Arnold ‘Arnie’ Sanderson 1931 – 2019
We would like to extend our condolences to the family of Trust fundraiser Arnold ‘Arnie’ Sanderson.
For almost 15 years Arnie fundraised tirelessly on behalf of the Trust. In his time doing so he raised over £50,000: an incredible sum and one which made and continues to make a huge difference to the lives of Gurkha veterans and their widows in the hills of Nepal.
Arnold grew up in Spennymoor before being called up for National Service in the Royal Electrical and Mechanical Engineers (REME). He saw active service in Egypt and it was there that Arnold became one of the few conscripted soldiers to be promoted to the rank of Sergeant.
A prominent figure in the Freemasons, Arnold returned to civilian life after his Service and began his own business as a building contractor in 1961, which he ran successfully for the next thirty years.
In his spare time, Arnold took up making walking sticks in his shed. A hobby he excelled at, with some of his unique designs ending up in various locations around the world.
In 2006, Arnold was asked by his good friend, Sergeant Major Jai Dura Gurung, to help collect funds to rebuild a school in Nepal. With Arnold’s help raising funds for the school, it was completed within three years.
In 2010 he was asked by the Colonel of the REME at Catterick to manufacture a few sticks with the Corps badge inlaid into the handle for them to use in presentations. One was presented to Prince Philip, Colonel in Chief, REME, and in 2015 Colonel James Robinson of the Brigade of Gurkhas asked Arnold to manufacture a stick inlaid with the badge of the Royal Gurkha Rifles, which was presented by them to Prince Charles as their Colonel in Chief, on his birthday.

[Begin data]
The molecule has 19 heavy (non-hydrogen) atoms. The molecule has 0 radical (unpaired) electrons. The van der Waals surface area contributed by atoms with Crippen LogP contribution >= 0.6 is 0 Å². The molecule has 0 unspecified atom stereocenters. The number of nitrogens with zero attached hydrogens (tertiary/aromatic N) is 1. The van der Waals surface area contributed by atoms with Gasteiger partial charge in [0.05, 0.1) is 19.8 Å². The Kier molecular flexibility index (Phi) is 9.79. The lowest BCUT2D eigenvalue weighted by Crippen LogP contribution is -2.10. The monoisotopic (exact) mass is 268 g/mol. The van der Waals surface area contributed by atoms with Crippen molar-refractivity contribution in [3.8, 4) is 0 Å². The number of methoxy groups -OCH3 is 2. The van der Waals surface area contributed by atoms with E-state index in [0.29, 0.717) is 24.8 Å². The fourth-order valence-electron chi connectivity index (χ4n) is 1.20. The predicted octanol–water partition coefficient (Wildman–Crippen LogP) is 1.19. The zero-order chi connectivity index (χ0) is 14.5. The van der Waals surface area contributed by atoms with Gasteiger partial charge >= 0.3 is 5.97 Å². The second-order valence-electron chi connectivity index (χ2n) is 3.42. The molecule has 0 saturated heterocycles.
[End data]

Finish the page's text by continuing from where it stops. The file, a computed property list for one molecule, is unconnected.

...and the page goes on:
A friend of the Gurkhas
Through a combination of local collections around the Spennymoor area and sales of his walking sticks, Arnold’s dedicated and enthusiastic support for the people of Nepal continued, and as recently as last year he was raising vital funds for The Gurkha Welfare Trust.
“The amount Arnold raised for the Trust is truly exceptional. His legacy lives on in Nepal where, thanks to him, children in Lamjung have access to an education in the school he helped build. Everyone here at the Trust extends their sincere condolences to Arnold’s friends and family.”
Al Howard, Director, The Gurkha Welfare Trust
Arnold often had Gurkhas accompanying him on collections and formed firm friendships with many soldiers. In return for Mr Sanderson’s support, Gurkha soldiers had previously joined the Remembrance service at Spennymoor, of which he was parade marshal.
Talking last year, he said:
“I have so much time for them, they are lovely people and it is a pleasure to do something to help. The money I raise helps make their lives a bit easier and better, they have no national health or pensions and for 200 years they haven’t exactly been treated 100 per cent so I’m thrilled to have been able to help.”